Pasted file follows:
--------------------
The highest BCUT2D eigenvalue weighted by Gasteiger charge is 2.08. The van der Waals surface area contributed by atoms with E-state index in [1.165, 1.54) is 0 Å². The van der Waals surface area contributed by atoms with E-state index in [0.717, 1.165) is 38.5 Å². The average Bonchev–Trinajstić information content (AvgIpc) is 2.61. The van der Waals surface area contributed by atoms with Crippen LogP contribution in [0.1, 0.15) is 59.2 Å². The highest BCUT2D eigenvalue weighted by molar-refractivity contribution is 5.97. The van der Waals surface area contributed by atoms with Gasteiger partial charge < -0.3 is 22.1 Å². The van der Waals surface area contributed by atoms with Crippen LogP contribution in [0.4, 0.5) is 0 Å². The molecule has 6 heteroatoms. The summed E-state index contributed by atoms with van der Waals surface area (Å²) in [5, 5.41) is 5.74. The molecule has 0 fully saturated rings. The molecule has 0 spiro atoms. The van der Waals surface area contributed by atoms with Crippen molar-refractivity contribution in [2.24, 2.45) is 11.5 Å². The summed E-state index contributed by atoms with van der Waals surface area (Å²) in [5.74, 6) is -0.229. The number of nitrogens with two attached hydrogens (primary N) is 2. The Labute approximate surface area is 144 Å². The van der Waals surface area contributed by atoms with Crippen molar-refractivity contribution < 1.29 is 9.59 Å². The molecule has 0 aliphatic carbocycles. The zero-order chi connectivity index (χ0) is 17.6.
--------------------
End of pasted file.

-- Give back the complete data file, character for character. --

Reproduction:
The highest BCUT2D eigenvalue weighted by Gasteiger charge is 2.08. The van der Waals surface area contributed by atoms with E-state index in [1.165, 1.54) is 0 Å². The van der Waals surface area contributed by atoms with E-state index in [0.717, 1.165) is 38.5 Å². The average Bonchev–Trinajstić information content (AvgIpc) is 2.61. The van der Waals surface area contributed by atoms with Crippen LogP contribution in [0.1, 0.15) is 59.2 Å². The highest BCUT2D eigenvalue weighted by molar-refractivity contribution is 5.97. The van der Waals surface area contributed by atoms with Gasteiger partial charge < -0.3 is 22.1 Å². The van der Waals surface area contributed by atoms with Crippen LogP contribution in [0.4, 0.5) is 0 Å². The molecule has 6 heteroatoms. The summed E-state index contributed by atoms with van der Waals surface area (Å²) in [5, 5.41) is 5.74. The molecule has 0 fully saturated rings. The molecule has 0 spiro atoms. The van der Waals surface area contributed by atoms with Crippen molar-refractivity contribution in [2.24, 2.45) is 11.5 Å². The summed E-state index contributed by atoms with van der Waals surface area (Å²) in [5.74, 6) is -0.229. The number of nitrogens with two attached hydrogens (primary N) is 2. The Labute approximate surface area is 144 Å². The van der Waals surface area contributed by atoms with Crippen molar-refractivity contribution < 1.29 is 9.59 Å². The molecule has 0 aliphatic carbocycles. The zero-order chi connectivity index (χ0) is 17.6.